President Barack Obama took aim Saturday at the angry rhetoric of those who denigrate government as "inherently bad" and said their off-base line of attack ignores the fact that in a democracy, "government is us."
Obama used his commencement speech at the University of Michigan to respond to foes who portray government as oppressive and tyrannical. He also appealed for a more civil political debate and advised graduates to seek out and consider alternative views on the issues of the day, even if it makes their "blood boil."
Just 45 miles from the immense Michigan Stadium, capacity of 106,201, 2008 GOP vice presidential nominee Sarah Palin held court in Clarkston, tearing into Obama's policies at a forum hosted by the anti-tax Americans for Prosperity Foundation.
The president told students and others in the audience — the school stopping giving out tickets once 80,000 were distributed — that debates about the size and role of government are as old as the republic itself.
"But it troubles me when I hear people say that all of government is inherently bad," said Obama, who received an honorary doctor of laws degree. "For when our government is spoken of as some menacing, threatening foreign entity, it conveniently ignores the fact in our democracy, government is us."
Obama didn't mention Palin in the speech, according to remarks the White House released in advance, nor was there any reference to the tea party movement. Palin, a potential Obama opponent in 2012, told activists that "big government" led by Obama's White House has become "intrusive" in Americans' lives.
In Obama's view, there are some things that only government can do.
Government, he said, is the roads we drive on and the speed limits that keep us safe. It's the men and women in the military, the inspectors in our mines, the pioneering researchers in public universities.
The financial meltdown dramatically showed the dangers of too little government, he said, "when a lack of accountability on Wall Street nearly led to the collapse of our entire economy."
Obama told both sides in the political debate to tone it down. "Phrases like 'socialist' and 'Soviet-style takeover,' 'fascist' and 'right-wing nut' may grab headlines," he said. But such language "closes the door to the possibility of compromise."
That kind of passion isn't new, he acknowledged. Politics in America, he said, "has never been for the thin-skinned or the faint of heart. ... If you enter the arena, you should expect to get roughed up."
Obama hoped the graduates hearing his words can avoid cynicism and brush off the overheated noise of politics. In fact, he said, they should seek out opposing views.
His advice: If you're a regular Glenn Beck listener, then check out the Huffington Post sometimes. If you read The New York Times editorial page the morning, then glance every now and then at The Wall Street Journal.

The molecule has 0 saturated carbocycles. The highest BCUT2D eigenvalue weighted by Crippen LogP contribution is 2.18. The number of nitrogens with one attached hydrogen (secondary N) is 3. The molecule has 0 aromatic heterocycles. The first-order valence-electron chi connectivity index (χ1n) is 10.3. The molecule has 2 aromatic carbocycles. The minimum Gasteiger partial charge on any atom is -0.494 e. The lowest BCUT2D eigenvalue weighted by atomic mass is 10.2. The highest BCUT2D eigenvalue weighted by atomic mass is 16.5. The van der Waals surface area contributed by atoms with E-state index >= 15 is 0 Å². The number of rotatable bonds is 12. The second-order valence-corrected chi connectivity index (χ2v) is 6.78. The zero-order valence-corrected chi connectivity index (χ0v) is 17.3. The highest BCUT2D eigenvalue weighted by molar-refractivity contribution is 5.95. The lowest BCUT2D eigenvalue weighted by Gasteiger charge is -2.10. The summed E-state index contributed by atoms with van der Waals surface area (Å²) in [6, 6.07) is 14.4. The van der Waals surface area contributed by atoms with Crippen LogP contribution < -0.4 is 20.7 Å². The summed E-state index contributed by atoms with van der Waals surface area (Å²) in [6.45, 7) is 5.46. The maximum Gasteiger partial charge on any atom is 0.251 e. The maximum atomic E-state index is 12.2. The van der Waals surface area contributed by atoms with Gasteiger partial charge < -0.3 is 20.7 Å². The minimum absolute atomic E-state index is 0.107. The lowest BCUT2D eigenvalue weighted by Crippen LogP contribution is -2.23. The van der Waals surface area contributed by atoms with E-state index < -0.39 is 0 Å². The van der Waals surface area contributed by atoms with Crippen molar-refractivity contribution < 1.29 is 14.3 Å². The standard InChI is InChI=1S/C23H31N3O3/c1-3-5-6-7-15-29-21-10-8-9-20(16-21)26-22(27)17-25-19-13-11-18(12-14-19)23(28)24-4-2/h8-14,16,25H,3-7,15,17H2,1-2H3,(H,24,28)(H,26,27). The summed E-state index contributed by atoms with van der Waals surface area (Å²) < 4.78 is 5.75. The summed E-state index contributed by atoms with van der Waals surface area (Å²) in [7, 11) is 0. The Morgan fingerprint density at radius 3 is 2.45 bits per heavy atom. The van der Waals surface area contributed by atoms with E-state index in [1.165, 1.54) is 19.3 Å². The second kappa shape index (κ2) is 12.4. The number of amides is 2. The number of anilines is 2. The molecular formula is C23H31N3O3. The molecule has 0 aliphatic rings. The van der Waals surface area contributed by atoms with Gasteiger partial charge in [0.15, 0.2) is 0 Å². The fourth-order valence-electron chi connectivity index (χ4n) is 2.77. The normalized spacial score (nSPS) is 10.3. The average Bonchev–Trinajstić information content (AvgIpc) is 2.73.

"It may make your blood boil. Your mind may not often be changed. But the practice of listening to opposing views is essential for effective citizenship," he said.
The speech was part of a busy weekend for the president. He planned to attend the White House Correspondents' Association dinner Saturday evening near the White House and visit the Gulf Coast on Sunday morning for a firsthand update on the massive oil spill.
Obama's helicopter landed on a grass practice football field next to the stadium on a damp, overcast day. It was biggest crowd that the president had addressed since his inauguration.
The president's appearance in Michigan — a battleground in the 2008 White House race that's likely to play a big role in the fall congressional campaign — comes as the state struggles with the nation's highest unemployment rate, 14.1 percent. It's also has an unhappy electorate to match.
In the Republican's weekly radio and Internet address, Rep. Pete Hoekstra, R-Mich, said Obama's visit was a chance "to show the president, firsthand, the painful plight of the people of Michigan." Many of the graduates Obama addresses will soon learn how tough it is to find a job in this economy, Hoekstra said, adding that the share of young Americans out of work is the highest it's been in more than 50 years.
Speaking before Obama was Gov. Jennifer Granholm, who's known to be on his short list of possible Supreme Court nominees. She said Michigan residents owe him thanks for "delivering on health care reform" and "for supporting our auto industry. General Motors, Ford, Chrysler, they all have bright futures now, where a year ago, much darker clouds than these loomed overhead."
Obama's speech was the first of four he is giving this commencement season.
On May 9, he'll speak at Hampton University, a historically black college in Hampton, Va., founded in 1868 on the grounds of a former plantation.
He's also addressing Army cadets at the U.S. Military Academy at West Point, N.Y., on May 22, continuing a tradition of presidents addressing graduates at the service academies. He announced his Afghanistan troop surge at West Post last December.
Also this year, for the first time, Obama plans a high school commencement. It's part of his "Race to the Top" education initiative, with its goal of boosting the United States' lagging graduation rate to the world's best by 2020.
High schools across the country have competed for the honor, submitting essays and videos. A vote on the White House website yielded three finalists, and Obama will choose among them next week.
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